SDT clears City lawyer in Zoom “espionage” case

Zoom: Solicitor was listening in to meeting, not attending

A senior City lawyer accused by the Solicitors Regulation Authority (SRA) of misconduct which the public would view as “shocking” and “perhaps even tantamount to espionage” has been cleared by the Solicitors Disciplinary Tribunal (SDT).

However, the tribunal dismissed an application by Ronald George Paterson, now a consultant at Eversheds Sutherland who advises the fund management industry, for £101,700 in costs and instead made no order.

Mr Paterson, who qualified in 1982, had been a director of the firm since its founding in 2003.

He was accused by the SRA of “secretly listening in” to a meeting held over Zoom, from which he had “specifically been excluded”, and taking advantage of the company involved and misleading it.

The SRA said that one of Mr Paterson’s clients was Mr Davidson, chair, director and shareholder of an Isle of Man company called Stratospheric Platforms.

In May 2020, the company held a board meeting via Zoom to consider removing Mr Davidson as chair. Mr Davidson asked the solicitor to attend it and sent him an invitation.

On the morning of the meeting, the company’s CEO emailed Mr Paterson to say that the board had not authorised his attendance and asking him not to attempt to join.

After Mr Davidson said he should be allowed the same right of access to legal advice as the other board members, the meeting began with a discussion as to whether Mr Paterson should attend but resolved that he should not.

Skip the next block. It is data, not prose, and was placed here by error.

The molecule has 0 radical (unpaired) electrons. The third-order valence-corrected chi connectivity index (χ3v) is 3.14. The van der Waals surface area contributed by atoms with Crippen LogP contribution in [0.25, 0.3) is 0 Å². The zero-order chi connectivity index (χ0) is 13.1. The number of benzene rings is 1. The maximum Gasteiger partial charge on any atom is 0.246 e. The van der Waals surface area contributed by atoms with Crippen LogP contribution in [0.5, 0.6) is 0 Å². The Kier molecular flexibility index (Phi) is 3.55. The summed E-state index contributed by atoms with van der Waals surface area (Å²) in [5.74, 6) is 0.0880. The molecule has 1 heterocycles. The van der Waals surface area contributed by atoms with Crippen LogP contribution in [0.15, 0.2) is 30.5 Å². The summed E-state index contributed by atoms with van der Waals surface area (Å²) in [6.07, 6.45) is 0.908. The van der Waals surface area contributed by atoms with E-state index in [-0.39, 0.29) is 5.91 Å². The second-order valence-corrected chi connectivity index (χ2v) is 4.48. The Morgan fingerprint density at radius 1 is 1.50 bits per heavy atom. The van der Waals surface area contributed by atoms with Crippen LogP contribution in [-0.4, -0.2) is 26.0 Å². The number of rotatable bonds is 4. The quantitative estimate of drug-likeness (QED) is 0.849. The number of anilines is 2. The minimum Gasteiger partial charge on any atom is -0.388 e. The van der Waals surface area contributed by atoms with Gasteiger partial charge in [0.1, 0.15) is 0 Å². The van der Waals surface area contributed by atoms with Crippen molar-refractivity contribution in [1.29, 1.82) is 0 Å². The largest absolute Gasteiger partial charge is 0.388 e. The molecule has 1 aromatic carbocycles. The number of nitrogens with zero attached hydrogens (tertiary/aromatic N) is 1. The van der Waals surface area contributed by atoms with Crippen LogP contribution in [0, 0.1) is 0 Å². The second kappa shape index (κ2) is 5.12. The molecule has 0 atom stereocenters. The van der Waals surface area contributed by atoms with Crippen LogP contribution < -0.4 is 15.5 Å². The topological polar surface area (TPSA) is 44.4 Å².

The board was not aware that he was already listening because the solicitor called Mr Davidson when the meeting started and followed it on the phone – because Mr Davidson used a company phone, it had a record of the calls.

The solicitor’s conduct was reported first by City firm Travers Smith, acting for the company, and then Eversheds Sutherland.

Counsel for the SRA told the SDT: “It was not conduct which a solicitor should encourage, let alone undertake. The general public would find such conduct from a solicitor shocking – perhaps even tantamount to espionage.”

Mr Paterson denied the allegations, drawing “a distinction between participating in the meeting and remaining on the phone to advise Mr Davidson while Mr Davidson participated in the meeting”.

The SDT did not find that Mr Paterson had been “in attendance”. It explained: “He was not listed as an attendee in the draft minutes, and had been unable to participate in the meetings. He had no means of communicating with anyone present at the meetings other than his own client.

“He could not see who was present on the Zoom call, nor who was speaking at any particular time. He could not intervene and make representations on behalf of his client, as he had intended to do, had his client’s request that he be allowed to attend been acceded to.

“The tribunal did not consider that the ability to hear what was being said at the meetings, amounted to attendance at them.”

Mr Paterson was “under no obligation to inform anyone that he was providing advice to his client”, who was entitled to receive that advice “in real time”.

There was “no evidence” that, by not revealing his presence, any of the participants were misled.

“The tribunal noted that whilst the concept of a solicitor listening to a meeting from which they knew they had been excluded might be uncomfortable, in the circumstances of this case, it did not amount to professional misconduct.

“Mr Paterson had listened to the meeting on his client’s instructions in order to provide him with the legal advice he had been retained to provide, and to which his client was entitled.”

On costs, the SDT ruled that it was not “improper or unreasonable” for the SRA to bring the case, and as a result made no order for costs.

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